You have the ability to store numerous credit cards. When Chrome identifies a form to purchase something, the credit cards you’ve saved will automatically show up in a drop-down list (you’ll still have to enter the CVC number). This feature is particularly handy on mobile as Google has linked the desktop autofill to the Chrome mobile apps.
28-One-Tap Mobile Search (for Android)
As we went over earlier, you can search any term in Chrome for Desktop just by right-clicking it, but there’s a handy equivalent for the Android mobile version. Just highlight any word or phrase via a long tap and Chrome will create a search for that term via a pull-up menu—just slide up once you see the prompt at the bottom of your screen.
29-Opt Out of Flash Muting (Don’t Do This)
Flash is dying (finally). That’s a good thing; it’s a huge resource hog. To that end, Team Chrome wisely decided to place Flash in a special category where it will “intelligently pause” content (like Flash animations) that “aren’t central to the webpage” in order to spare battery life.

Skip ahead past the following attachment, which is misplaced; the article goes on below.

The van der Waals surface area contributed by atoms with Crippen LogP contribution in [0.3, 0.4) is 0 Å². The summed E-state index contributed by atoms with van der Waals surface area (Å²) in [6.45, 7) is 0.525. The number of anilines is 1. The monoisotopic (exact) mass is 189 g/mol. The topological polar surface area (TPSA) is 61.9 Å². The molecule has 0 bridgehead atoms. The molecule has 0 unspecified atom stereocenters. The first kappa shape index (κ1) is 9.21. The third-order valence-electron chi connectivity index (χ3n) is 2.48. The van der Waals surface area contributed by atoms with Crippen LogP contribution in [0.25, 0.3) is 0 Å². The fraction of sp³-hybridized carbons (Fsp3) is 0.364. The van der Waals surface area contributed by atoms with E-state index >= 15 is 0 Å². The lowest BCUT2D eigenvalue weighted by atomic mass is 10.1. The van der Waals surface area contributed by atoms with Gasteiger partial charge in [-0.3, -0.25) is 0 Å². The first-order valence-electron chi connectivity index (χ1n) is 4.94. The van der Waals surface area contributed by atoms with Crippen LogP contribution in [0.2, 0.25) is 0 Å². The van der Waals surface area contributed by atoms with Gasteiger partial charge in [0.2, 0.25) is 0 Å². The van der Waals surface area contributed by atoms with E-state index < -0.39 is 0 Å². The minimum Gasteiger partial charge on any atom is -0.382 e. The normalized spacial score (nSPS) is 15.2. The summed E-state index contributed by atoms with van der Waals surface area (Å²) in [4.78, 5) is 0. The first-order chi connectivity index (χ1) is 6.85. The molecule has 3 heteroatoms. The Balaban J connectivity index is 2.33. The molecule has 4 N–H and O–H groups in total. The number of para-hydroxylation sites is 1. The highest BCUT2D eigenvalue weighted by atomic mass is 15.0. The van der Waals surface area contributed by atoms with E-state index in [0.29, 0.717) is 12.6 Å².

If you really wanted to opt out of this default feature (you don’t want to), go to Settings > Show advanced settings > Content settings… (under Privacy) > Manage individual plugins… > check the box next to Adobe Flash Player.
Later this year, HTML5 will become the “primary experience” on Chrome, if a website offers it. If you visit a site that requires Flash to work, Chrome will display a prompt at the top of the page asking if you want to run Flash.
30-Add to Desktop
Earlier in this slideshow, we showed you how you can drag a URL to your desktop (this is actually just dragging the URL text to the desktop, which can be used as a kind of bookmark). But Chrome offers an elegant, baked-in feature that allows users to add a clickable link to your desktop for later use.
Just click the hamburger in the top-right corner > More tools > Add to desktop. This will prompt a pop-up window, which will allow you to name the link file (and a checkbox that gives you the option to open this page in a new window). This creates a clickable link on your desktop with an icon to represent the page. This feature is of limited use, but there ya go.
Source : pcmag